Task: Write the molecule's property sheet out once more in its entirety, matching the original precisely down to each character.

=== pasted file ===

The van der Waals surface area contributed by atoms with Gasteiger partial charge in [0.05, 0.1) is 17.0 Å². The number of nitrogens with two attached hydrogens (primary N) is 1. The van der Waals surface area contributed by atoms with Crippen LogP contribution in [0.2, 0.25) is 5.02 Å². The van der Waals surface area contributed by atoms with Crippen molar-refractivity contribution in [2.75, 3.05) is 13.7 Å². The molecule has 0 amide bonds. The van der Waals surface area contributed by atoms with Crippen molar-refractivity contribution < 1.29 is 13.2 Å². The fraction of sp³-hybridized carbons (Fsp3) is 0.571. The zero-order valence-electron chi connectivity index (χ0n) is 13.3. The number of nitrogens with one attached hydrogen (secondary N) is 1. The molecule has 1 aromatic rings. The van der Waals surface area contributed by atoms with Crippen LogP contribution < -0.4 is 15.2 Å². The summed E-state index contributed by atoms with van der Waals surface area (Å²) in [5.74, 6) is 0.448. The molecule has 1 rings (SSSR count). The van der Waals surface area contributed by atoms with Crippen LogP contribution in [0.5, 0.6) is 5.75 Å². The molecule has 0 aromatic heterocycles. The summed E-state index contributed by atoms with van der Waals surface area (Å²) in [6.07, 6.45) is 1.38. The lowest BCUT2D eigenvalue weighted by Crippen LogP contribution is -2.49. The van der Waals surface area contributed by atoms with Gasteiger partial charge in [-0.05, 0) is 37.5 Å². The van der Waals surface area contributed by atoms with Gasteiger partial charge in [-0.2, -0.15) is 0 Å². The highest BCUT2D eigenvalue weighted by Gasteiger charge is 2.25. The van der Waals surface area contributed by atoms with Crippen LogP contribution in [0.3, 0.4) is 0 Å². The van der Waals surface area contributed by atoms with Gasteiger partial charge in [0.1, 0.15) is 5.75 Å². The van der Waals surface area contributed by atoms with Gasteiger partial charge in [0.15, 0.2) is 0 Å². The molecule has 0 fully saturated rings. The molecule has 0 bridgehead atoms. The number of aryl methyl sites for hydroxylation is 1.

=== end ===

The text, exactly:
The van der Waals surface area contributed by atoms with Gasteiger partial charge in [0.05, 0.1) is 17.0 Å². The number of nitrogens with two attached hydrogens (primary N) is 1. The van der Waals surface area contributed by atoms with Crippen LogP contribution in [0.2, 0.25) is 5.02 Å². The van der Waals surface area contributed by atoms with Crippen molar-refractivity contribution in [2.75, 3.05) is 13.7 Å². The molecule has 0 amide bonds. The van der Waals surface area contributed by atoms with Crippen molar-refractivity contribution < 1.29 is 13.2 Å². The fraction of sp³-hybridized carbons (Fsp3) is 0.571. The zero-order valence-electron chi connectivity index (χ0n) is 13.3. The number of nitrogens with one attached hydrogen (secondary N) is 1. The molecule has 1 aromatic rings. The van der Waals surface area contributed by atoms with Crippen LogP contribution < -0.4 is 15.2 Å². The summed E-state index contributed by atoms with van der Waals surface area (Å²) in [5.74, 6) is 0.448. The molecule has 1 rings (SSSR count). The van der Waals surface area contributed by atoms with Crippen LogP contribution in [0.5, 0.6) is 5.75 Å². The molecule has 0 aromatic heterocycles. The summed E-state index contributed by atoms with van der Waals surface area (Å²) in [6.07, 6.45) is 1.38. The lowest BCUT2D eigenvalue weighted by Crippen LogP contribution is -2.49. The van der Waals surface area contributed by atoms with Gasteiger partial charge in [-0.05, 0) is 37.5 Å². The van der Waals surface area contributed by atoms with Gasteiger partial charge in [-0.2, -0.15) is 0 Å². The highest BCUT2D eigenvalue weighted by Gasteiger charge is 2.25. The van der Waals surface area contributed by atoms with Crippen LogP contribution in [0.3, 0.4) is 0 Å². The van der Waals surface area contributed by atoms with Gasteiger partial charge in [0.1, 0.15) is 5.75 Å². The van der Waals surface area contributed by atoms with Gasteiger partial charge in [0.15, 0.2) is 0 Å². The molecule has 0 fully saturated rings. The molecule has 0 bridgehead atoms. The number of aryl methyl sites for hydroxylation is 1.